Much commentary on the unequal treatment of rural residents in China has focused on the role of local government in land requisitioning. The dependence of city, county and township governments on off-budget revenue acquired by the expropriation and sale of rural land gives rise to collusion between government and property developers, with farmers receiving paltry compensation (Y. Wu 2004 ; Gong 2006 ; F. Zhou 2007 ; R. Wu 2008 ). The Finance Ministry reported that in 2009, more than 1.4 trillion yuan was raised in land conveyancing fees ( tudi churang shouru ) (see Z. Liu 2010 ; Ministry of Finance 2010b ). In some localities these fees accounted for more than 60 per cent of off-budget revenue. To put the magnitude of this revenue windfall in perspective, in 2009 total national revenue collected was 5.96 trillion yuan (Ministry of Finance 2010a ). Little is directed towards agriculture or rural areas, with a large portion (27.1 per cent) allocated to urban construction projects. 1However widespread this land enclosure movement is, most farmland and farmers are located far from urban centres, and thus are unlikely to experience large-scale land requisitioning. This chapter examines how notions of inequality and inequity play out in a highly contested process that nearly all Chinese farmers have experienced, and will encounter in the future: land reallocation. In the face of more than two decades of government efforts to proscribe the practice, why does land reallocation persist, given that it appears to afford farmers less secure land use rights? At the heart of this question are notions of equality and fairness, and a broader notion of egalitarianism in rural China. Few studies have addressed this question, as it falls outside the quantitative mindset of most studies of land use. 2Yet land reallocation among farmers is one of the few examples we can point to of Chinese exceptionalism in the debate on the social costs of inequality. We can point to no other nations where demands for equality among households led to large-scale periodic reallocations of land, against the wishes of the central state, and often against the active opposition of the local state. Moreover, even in regions where the practice is rare, thedebate about whether and why (or why not) to adjust landholdings occurs in the lead-up to each Spring Festival period, and thus shapes the discourse among the majority of Chinese citizens about which matters more: land equality or legal equity? These voices are seldom heard, and the outcome of this long-running debate is far from settled.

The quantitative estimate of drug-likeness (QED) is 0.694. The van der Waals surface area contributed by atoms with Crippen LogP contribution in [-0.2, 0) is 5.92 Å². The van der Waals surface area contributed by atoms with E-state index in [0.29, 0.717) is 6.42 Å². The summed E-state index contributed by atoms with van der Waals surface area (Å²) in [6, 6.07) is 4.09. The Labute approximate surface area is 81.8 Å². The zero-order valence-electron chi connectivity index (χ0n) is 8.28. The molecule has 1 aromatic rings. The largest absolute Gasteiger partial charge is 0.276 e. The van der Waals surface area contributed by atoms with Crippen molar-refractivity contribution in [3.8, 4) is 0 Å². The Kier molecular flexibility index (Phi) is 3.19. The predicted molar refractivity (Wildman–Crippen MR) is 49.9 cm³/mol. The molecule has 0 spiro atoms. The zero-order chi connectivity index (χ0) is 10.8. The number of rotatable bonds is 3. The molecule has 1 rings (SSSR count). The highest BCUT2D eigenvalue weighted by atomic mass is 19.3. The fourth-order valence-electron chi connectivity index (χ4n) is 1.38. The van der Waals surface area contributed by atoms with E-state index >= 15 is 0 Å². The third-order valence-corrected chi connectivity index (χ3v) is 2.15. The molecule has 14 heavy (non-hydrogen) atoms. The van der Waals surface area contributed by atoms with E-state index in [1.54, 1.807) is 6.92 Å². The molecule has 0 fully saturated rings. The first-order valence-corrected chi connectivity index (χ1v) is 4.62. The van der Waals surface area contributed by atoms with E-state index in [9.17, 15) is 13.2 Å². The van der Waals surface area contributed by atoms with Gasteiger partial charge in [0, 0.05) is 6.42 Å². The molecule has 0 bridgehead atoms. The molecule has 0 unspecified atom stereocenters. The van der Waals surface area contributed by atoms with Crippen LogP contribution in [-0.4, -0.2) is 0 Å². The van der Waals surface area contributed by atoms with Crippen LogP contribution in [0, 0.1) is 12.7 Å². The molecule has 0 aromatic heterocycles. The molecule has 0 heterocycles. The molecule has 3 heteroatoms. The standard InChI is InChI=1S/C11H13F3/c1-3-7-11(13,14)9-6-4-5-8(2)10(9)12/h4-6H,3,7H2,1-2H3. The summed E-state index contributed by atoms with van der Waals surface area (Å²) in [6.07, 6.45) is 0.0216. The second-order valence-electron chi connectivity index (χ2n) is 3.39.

|Title of host publication||Unequal China: The Political economy and cultural politics of inequality|
|Editors||Wanning Sun and Yingjie Guo|
|Place of Publication||London and New York|
|Publisher||Routledge, Taylor & Francis Group|
|Publication status||Published - 2013|